High Society (2018 Edition) review
Originally released in 1995, Reiner Knizia’s High Society is often overshadowed by the trilogy formed by the German designer’s other auction games of the decade: Modern Art, Medici and Ra. This year’s revamped edition gives the game a rightful chance to be rediscovered. Firstly because its latest makeover, led by Medusa Dollmaker’s Art Nouveau-inspired illustrations, is absolutely gorgeous and, secondly, because High Society is just a ridiculous amount of fun.
High Society starts out with a light but amusing theme. Players are turn-of-the-century French socialites that must maintain their status by – what else? – splashing their cash as publicly as they can, without living life a little too large. Knizia’s coup de maître is that no matter their score, the person with the least money at the end of the game is cast out of society, making it impossible for them to win. It’s a simple twist that introduces a riotous amount of mind games and bid-baiting to each auction for one of the game’s status cards, as players lay down increasing numbers of money cards until they pass, reclaiming their cards, or are the last person left – whether they want to be or not. The cards come in fixed denominations from 1(000) to 25(000) francs, requiring players to think carefully about what they lay down to increase their bid to avoid diminishing their options for future rounds. The last-minute elimination and tricky cardplay makes for some excellent surprises when it comes to crowning a winner – matches that are won or lost by a single digit are among the best reveals gaming has to offer.
The second twist arrives with the disgrace cards, which flip the bidding on its head as the first person to pass is shunned with a negative effect or modifier to their score. In these inverted rounds, all the money on the table is claimed by the bank once the card is taken, neatly forcing players into awkward situations where they’re forced to weigh up the cost of dodging – or biting – the bullet. High Society isn’t a complicated game by any measure, but the variation between rounds and the balancing act required to score high without ending up penniless leaves plenty of room for playful (or not so playful) nastiness and the need to shift tactics on the fly.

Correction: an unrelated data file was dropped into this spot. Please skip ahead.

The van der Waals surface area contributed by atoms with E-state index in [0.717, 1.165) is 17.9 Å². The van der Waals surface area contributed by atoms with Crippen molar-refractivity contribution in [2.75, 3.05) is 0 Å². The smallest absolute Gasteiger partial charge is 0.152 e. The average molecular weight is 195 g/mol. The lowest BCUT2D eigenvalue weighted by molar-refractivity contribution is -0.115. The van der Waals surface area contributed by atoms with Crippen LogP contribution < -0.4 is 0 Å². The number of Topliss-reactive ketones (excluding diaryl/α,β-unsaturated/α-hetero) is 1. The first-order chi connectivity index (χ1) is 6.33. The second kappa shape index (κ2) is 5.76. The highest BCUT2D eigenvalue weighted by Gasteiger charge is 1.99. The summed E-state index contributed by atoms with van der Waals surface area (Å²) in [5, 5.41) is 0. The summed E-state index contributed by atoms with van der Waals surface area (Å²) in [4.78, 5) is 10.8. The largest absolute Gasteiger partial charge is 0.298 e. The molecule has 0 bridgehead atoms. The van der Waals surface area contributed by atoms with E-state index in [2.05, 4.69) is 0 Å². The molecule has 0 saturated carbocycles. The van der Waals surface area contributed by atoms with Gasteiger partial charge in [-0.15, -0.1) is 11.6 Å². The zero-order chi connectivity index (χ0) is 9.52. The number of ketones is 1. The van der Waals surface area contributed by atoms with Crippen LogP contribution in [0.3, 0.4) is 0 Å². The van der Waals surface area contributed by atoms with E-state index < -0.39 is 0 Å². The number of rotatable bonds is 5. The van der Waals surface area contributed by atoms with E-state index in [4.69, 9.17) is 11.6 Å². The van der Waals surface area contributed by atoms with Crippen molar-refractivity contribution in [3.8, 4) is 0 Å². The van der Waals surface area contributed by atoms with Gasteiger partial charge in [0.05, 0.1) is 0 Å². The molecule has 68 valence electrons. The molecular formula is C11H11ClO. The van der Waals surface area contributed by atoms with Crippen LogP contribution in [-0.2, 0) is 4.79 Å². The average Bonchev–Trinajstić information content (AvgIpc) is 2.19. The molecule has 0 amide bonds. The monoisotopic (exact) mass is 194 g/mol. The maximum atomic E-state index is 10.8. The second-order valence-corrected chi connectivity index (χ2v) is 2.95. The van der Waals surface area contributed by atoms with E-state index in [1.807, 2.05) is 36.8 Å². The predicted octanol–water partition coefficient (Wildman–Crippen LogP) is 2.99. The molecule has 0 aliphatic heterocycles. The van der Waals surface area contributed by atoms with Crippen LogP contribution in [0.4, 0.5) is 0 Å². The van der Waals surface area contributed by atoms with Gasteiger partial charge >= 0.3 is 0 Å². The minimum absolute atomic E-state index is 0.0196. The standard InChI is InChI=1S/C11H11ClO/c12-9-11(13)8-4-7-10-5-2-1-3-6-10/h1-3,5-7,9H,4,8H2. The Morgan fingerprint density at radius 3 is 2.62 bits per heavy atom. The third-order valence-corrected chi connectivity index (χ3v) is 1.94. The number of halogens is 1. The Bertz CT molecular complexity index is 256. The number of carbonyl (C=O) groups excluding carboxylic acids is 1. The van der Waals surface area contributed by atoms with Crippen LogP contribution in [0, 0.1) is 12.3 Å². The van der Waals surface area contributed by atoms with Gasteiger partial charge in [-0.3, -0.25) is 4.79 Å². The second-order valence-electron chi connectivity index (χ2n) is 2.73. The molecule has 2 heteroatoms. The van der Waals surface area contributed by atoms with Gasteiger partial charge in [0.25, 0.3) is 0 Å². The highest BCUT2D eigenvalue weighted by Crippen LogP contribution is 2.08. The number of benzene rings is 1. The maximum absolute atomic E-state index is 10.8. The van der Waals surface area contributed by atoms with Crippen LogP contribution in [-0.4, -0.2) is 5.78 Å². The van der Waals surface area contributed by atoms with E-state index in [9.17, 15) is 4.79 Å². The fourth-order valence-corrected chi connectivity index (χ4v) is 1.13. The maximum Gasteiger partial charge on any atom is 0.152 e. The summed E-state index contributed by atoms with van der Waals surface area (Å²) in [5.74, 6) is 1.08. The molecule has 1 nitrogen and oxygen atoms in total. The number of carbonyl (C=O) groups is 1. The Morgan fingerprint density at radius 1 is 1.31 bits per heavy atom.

You can’t bide your time waiting to scoop up the last run of cards to the chagrin of your opponents, either. Four of the cards – including three valuable times-two multipliers and a score-halving disgrace card – have coloured backgrounds. When the last is drawn, the game ends immediately. The flexible length and unpredictable finish make the strategy a bit more chaotic to manage than with the fixed length of other auction games, but cleverly forces everyone to be completely involved in every round of bidding – several of our games saw neither of the two highest status cards even make it out of the deck, sealing the fate of overly-patient players.
All of this would be impressive enough in a longer game, yet High Society crams it into a fast and furious 20 minutes (or fewer, depending on the draws), with an equally modest set of components and rules. What it lacks in terms of ambition and scale compared to Knizia’s more noteworthy auction games, High Society overcomes with a much quicker filler length, complex simplicity and purely entertaining design backed up by its designer’s trademark twists on the formula. Those looking for a strict, serious auction experience are probably better off investing their cash elsewhere. For anyone after 20 minutes of laughter, mischief and fun, you can bet on High Society.
Packed with clever gameplay twists, beautiful art and plenty of potential for friends to screw each other over, High Society might not be the most groundbreaking auction game ever created – but it might be one of the most out-and-out entertaining entries in the packed genre.
Designer: Reiner Knizia
Artist: Medusa Dollmaker
Time: 20 minutes
This review originally appeared in the June 2018 issue of Tabletop Gaming. Pick up the latest issue of the UK's fastest-growing gaming magazine in print or digital here – or subscribe to make sure you never miss another issue.
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